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Article
November 1977

Cerebrospinal Fluid γ-Aminobutyric Acid Variations in Neurological Disorders

Author Affiliations

From the Departments of Pharmacology, Neurobiology, and Anatomy (Dr Enna), University of Texas Medical School at Houston, Houston, and the Departments of Neurology (Dr Stern) and Pharmacology (Drs Wastek and Yamamura), University of Arizona College of Medicine, Tucson, Ariz.

Arch Neurol. 1977;34(11):683-685. doi:10.1001/archneur.1977.00500230053008
Abstract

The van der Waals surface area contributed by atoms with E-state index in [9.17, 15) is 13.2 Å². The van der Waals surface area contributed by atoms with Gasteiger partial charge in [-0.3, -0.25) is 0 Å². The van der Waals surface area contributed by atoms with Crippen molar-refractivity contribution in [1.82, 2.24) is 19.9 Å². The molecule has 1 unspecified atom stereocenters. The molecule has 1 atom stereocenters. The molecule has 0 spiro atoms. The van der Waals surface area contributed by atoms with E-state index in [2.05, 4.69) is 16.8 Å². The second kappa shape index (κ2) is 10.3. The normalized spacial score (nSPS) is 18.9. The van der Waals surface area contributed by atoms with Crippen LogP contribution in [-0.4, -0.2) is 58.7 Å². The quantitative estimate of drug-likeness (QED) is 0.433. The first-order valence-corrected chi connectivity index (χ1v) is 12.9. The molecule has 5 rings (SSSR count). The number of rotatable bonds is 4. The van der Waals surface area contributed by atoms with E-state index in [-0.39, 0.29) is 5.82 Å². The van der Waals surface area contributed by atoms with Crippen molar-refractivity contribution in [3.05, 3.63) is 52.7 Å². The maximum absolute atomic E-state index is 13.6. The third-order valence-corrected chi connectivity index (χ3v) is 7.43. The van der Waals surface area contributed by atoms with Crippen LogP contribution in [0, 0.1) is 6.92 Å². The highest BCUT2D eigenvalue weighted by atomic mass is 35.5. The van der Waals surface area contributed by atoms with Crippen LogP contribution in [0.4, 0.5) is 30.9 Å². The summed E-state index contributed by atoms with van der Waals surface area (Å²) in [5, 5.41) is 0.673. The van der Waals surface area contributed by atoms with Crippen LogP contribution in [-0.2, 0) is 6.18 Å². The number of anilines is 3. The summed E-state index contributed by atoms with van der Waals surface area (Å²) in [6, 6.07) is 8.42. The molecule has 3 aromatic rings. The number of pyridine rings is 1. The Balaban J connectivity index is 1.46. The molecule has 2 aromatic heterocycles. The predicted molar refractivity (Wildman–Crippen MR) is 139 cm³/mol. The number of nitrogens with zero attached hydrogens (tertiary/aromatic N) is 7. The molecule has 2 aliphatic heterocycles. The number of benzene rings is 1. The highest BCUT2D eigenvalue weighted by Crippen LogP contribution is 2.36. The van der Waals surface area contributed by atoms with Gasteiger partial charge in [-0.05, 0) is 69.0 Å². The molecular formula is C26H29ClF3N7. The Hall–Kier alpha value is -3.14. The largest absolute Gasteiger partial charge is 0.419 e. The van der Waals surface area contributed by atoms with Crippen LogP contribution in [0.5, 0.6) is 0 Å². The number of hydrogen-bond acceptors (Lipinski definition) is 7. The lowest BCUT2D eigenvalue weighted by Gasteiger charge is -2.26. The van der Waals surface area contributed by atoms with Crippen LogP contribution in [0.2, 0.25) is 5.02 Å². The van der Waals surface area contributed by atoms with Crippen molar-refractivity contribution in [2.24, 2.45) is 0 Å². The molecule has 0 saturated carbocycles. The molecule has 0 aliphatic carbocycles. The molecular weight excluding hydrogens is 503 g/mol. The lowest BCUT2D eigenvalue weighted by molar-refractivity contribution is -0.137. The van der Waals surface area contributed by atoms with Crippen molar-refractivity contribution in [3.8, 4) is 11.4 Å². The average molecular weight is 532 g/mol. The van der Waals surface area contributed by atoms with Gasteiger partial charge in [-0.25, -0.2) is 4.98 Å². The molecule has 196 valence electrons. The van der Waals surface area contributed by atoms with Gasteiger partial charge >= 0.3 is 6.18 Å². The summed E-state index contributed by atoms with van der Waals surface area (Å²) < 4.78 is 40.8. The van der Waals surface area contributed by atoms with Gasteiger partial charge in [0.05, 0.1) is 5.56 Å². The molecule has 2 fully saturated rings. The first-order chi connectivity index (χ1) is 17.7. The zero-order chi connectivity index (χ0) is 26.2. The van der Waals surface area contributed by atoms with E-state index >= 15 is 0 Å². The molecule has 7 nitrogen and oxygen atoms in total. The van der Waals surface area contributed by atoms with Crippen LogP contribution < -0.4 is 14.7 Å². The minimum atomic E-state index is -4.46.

• Neuropathologically, Huntington's disease is characterized by a profound reduction in neuronal cells originating in the corpus striatum and globus pallidus. Since one of these cell types utilizes γ-aminobutyric acid (GABA) as a neurotransmitter, it may be possible to differentially diagnose this disorder on the basis of the CSF content of this amino acid. In order to determine the validity of this hypothesis, cerebrospinal fluid GABA was analyzed, using a recently developed radioreceptor assay procedure and was found to be significantly reduced in patients diagnosed as having Huntington's disease and also lower in patients with Alzheimer's disease, though no difference was noted between Parkinson patients and control subjects. The results suggest that analysis of cerebrospinal fluid GABA may have diagnostic, and perhaps predictive, value in certain neurological disorders.

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